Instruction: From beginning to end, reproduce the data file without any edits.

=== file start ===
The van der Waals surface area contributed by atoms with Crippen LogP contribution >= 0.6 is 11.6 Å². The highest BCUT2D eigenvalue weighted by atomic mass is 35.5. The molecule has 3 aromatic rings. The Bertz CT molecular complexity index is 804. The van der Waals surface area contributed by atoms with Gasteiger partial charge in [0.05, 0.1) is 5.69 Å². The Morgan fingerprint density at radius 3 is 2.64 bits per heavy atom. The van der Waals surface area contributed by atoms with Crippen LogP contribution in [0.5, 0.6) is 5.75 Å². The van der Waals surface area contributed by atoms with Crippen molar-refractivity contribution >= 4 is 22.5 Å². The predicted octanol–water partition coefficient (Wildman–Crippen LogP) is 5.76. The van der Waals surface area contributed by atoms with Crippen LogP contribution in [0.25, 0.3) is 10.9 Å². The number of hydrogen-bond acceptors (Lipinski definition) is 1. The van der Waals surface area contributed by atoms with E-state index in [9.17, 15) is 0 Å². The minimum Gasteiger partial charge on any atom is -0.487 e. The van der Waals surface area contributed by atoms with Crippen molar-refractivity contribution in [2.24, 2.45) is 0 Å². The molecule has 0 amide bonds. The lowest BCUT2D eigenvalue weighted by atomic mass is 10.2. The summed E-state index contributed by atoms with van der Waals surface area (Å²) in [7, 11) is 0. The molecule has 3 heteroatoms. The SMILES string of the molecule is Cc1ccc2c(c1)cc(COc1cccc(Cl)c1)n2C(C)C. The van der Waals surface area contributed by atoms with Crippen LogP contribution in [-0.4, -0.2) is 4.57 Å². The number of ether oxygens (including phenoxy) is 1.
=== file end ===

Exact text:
The van der Waals surface area contributed by atoms with Crippen LogP contribution >= 0.6 is 11.6 Å². The highest BCUT2D eigenvalue weighted by atomic mass is 35.5. The molecule has 3 aromatic rings. The Bertz CT molecular complexity index is 804. The van der Waals surface area contributed by atoms with Gasteiger partial charge in [0.05, 0.1) is 5.69 Å². The Morgan fingerprint density at radius 3 is 2.64 bits per heavy atom. The van der Waals surface area contributed by atoms with Crippen LogP contribution in [0.5, 0.6) is 5.75 Å². The van der Waals surface area contributed by atoms with Crippen molar-refractivity contribution >= 4 is 22.5 Å². The predicted octanol–water partition coefficient (Wildman–Crippen LogP) is 5.76. The van der Waals surface area contributed by atoms with Crippen LogP contribution in [0.25, 0.3) is 10.9 Å². The number of hydrogen-bond acceptors (Lipinski definition) is 1. The van der Waals surface area contributed by atoms with E-state index in [9.17, 15) is 0 Å². The minimum Gasteiger partial charge on any atom is -0.487 e. The van der Waals surface area contributed by atoms with Crippen molar-refractivity contribution in [2.24, 2.45) is 0 Å². The molecule has 0 amide bonds. The lowest BCUT2D eigenvalue weighted by atomic mass is 10.2. The summed E-state index contributed by atoms with van der Waals surface area (Å²) in [7, 11) is 0. The molecule has 3 heteroatoms. The SMILES string of the molecule is Cc1ccc2c(c1)cc(COc1cccc(Cl)c1)n2C(C)C. The van der Waals surface area contributed by atoms with Crippen LogP contribution in [-0.4, -0.2) is 4.57 Å². The number of ether oxygens (including phenoxy) is 1.